Is U.S. Iraqi Ambassador Zalmay Khalilzad really Paul Bremer in disguise?
A theme The BAG has been pursuing lately is the MSM’s reluctance to acknowledge how much the U.S. continues to exert political control over Iraq. At the same time, the reality of the fact keeps surfacing between the lines. Consider the story last week in the NYT by John Burns regarding the return of Tikrit’s massive palace complex to the Iraqi’s (Return of Former Palace to Sovereignty of Iraqis Offers Glimmer of Hope – link).
First of all, the fact this high profile event was so vulnerable as to be temporarily disrupted by a mortar attack doesn’t exactly bode well for the our stabilization efforts. (The second shot shows the smiling U.S. ambassador "escorted" out of the ceremony by two men identified as "armed guards.")
However, my main point has to do the exercise of U.S. authority behind
the scenes (or actually, in plain sight, but absent the attention of
the press). Here’s an example of how contradictory and telling details
manage to show themselves. The seventh paragraph of The Times story
reads as follows:
Mr. Khalilzad, a 54-year-old former scholar who came to Baghdad last
summer after two years as ambassador to Afghanistan, where he was born,
made light of the affair [the mortar attack] and used it to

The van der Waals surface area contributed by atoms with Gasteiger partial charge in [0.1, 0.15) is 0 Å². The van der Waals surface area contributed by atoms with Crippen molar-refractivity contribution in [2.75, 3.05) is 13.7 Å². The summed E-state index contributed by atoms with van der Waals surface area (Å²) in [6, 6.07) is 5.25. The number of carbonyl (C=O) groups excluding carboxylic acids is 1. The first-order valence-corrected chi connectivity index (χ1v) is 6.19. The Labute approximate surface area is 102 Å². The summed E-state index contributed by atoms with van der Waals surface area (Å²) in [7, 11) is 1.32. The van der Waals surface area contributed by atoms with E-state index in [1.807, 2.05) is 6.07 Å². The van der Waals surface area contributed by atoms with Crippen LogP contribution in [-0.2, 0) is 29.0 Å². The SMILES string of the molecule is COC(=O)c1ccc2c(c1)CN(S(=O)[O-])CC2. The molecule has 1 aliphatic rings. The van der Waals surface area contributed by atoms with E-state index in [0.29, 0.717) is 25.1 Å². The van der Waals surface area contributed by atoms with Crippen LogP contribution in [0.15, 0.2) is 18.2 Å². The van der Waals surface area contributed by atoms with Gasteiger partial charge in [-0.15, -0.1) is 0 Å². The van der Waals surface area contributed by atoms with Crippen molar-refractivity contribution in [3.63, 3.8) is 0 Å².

underscore the close relationship that he and the general say is
central to calibrating America’s policies here. "I ended up with
General Casey on top of me," he said, laughing, "so I guess that’s a
pretty good sign for civil-military relations." He stuck to his
schedule after the ceremony, meeting with local leaders in the palace
to accept petitions on everything from property disputes to a reopening
of the Tikrit airport.
What it curious — both in tone and content —
is this last sentence. Can you interpret Khalilzad’s role as anything
but a viceroy if he serves as the ultimate authority among local
leaders (especially in the palace he supposedly just returned!). And
what can we make of the mandate "the local authorities" do possess
considering they don’t even sit in disposition of property disputes?
(image 1: Associated Press Television.
Tikrit, Iraq. November 23, 2005. image 2: Bassim Daham/Associated
Press. Tikrit, Iraq. November 22, 2005. nyt.com)